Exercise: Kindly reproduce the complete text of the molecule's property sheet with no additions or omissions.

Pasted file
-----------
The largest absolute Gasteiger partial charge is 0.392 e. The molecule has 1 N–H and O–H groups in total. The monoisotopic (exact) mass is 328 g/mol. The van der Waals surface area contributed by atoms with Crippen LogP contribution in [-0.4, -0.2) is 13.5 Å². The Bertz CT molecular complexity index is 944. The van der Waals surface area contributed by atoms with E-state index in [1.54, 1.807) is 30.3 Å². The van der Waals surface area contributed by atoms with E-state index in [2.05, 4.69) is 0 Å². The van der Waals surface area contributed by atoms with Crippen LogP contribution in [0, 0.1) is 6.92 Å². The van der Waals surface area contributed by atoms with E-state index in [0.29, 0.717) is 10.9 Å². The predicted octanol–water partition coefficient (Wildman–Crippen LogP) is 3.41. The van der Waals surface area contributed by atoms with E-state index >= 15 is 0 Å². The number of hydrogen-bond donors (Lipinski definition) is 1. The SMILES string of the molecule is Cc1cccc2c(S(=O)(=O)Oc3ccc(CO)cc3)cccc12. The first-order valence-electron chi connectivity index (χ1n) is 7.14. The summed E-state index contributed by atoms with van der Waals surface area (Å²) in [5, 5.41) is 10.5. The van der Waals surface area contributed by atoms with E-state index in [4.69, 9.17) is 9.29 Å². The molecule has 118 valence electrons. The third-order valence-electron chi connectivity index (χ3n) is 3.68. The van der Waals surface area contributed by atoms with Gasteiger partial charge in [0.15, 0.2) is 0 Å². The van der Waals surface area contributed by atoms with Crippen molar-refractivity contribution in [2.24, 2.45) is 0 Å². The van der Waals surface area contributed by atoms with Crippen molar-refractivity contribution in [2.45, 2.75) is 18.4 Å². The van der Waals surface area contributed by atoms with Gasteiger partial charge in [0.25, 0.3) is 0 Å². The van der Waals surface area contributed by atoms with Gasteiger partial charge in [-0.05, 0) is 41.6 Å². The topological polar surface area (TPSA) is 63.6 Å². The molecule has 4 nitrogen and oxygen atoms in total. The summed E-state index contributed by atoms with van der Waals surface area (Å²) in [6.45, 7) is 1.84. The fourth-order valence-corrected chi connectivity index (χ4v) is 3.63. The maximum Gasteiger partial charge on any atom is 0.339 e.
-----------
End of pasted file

The largest absolute Gasteiger partial charge is 0.392 e. The molecule has 1 N–H and O–H groups in total. The monoisotopic (exact) mass is 328 g/mol. The van der Waals surface area contributed by atoms with Crippen LogP contribution in [-0.4, -0.2) is 13.5 Å². The Bertz CT molecular complexity index is 944. The van der Waals surface area contributed by atoms with E-state index in [1.54, 1.807) is 30.3 Å². The van der Waals surface area contributed by atoms with E-state index in [2.05, 4.69) is 0 Å². The van der Waals surface area contributed by atoms with Crippen LogP contribution in [0, 0.1) is 6.92 Å². The van der Waals surface area contributed by atoms with E-state index in [0.29, 0.717) is 10.9 Å². The predicted octanol–water partition coefficient (Wildman–Crippen LogP) is 3.41. The van der Waals surface area contributed by atoms with E-state index >= 15 is 0 Å². The number of hydrogen-bond donors (Lipinski definition) is 1. The SMILES string of the molecule is Cc1cccc2c(S(=O)(=O)Oc3ccc(CO)cc3)cccc12. The first-order valence-electron chi connectivity index (χ1n) is 7.14. The summed E-state index contributed by atoms with van der Waals surface area (Å²) in [5, 5.41) is 10.5. The van der Waals surface area contributed by atoms with E-state index in [4.69, 9.17) is 9.29 Å². The molecule has 118 valence electrons. The third-order valence-electron chi connectivity index (χ3n) is 3.68. The van der Waals surface area contributed by atoms with Gasteiger partial charge in [0.15, 0.2) is 0 Å². The van der Waals surface area contributed by atoms with Crippen molar-refractivity contribution in [2.24, 2.45) is 0 Å². The van der Waals surface area contributed by atoms with Crippen molar-refractivity contribution in [2.45, 2.75) is 18.4 Å². The van der Waals surface area contributed by atoms with Gasteiger partial charge in [0.25, 0.3) is 0 Å². The van der Waals surface area contributed by atoms with Gasteiger partial charge in [-0.05, 0) is 41.6 Å². The topological polar surface area (TPSA) is 63.6 Å². The molecule has 4 nitrogen and oxygen atoms in total. The summed E-state index contributed by atoms with van der Waals surface area (Å²) in [6.45, 7) is 1.84. The fourth-order valence-corrected chi connectivity index (χ4v) is 3.63. The maximum Gasteiger partial charge on any atom is 0.339 e.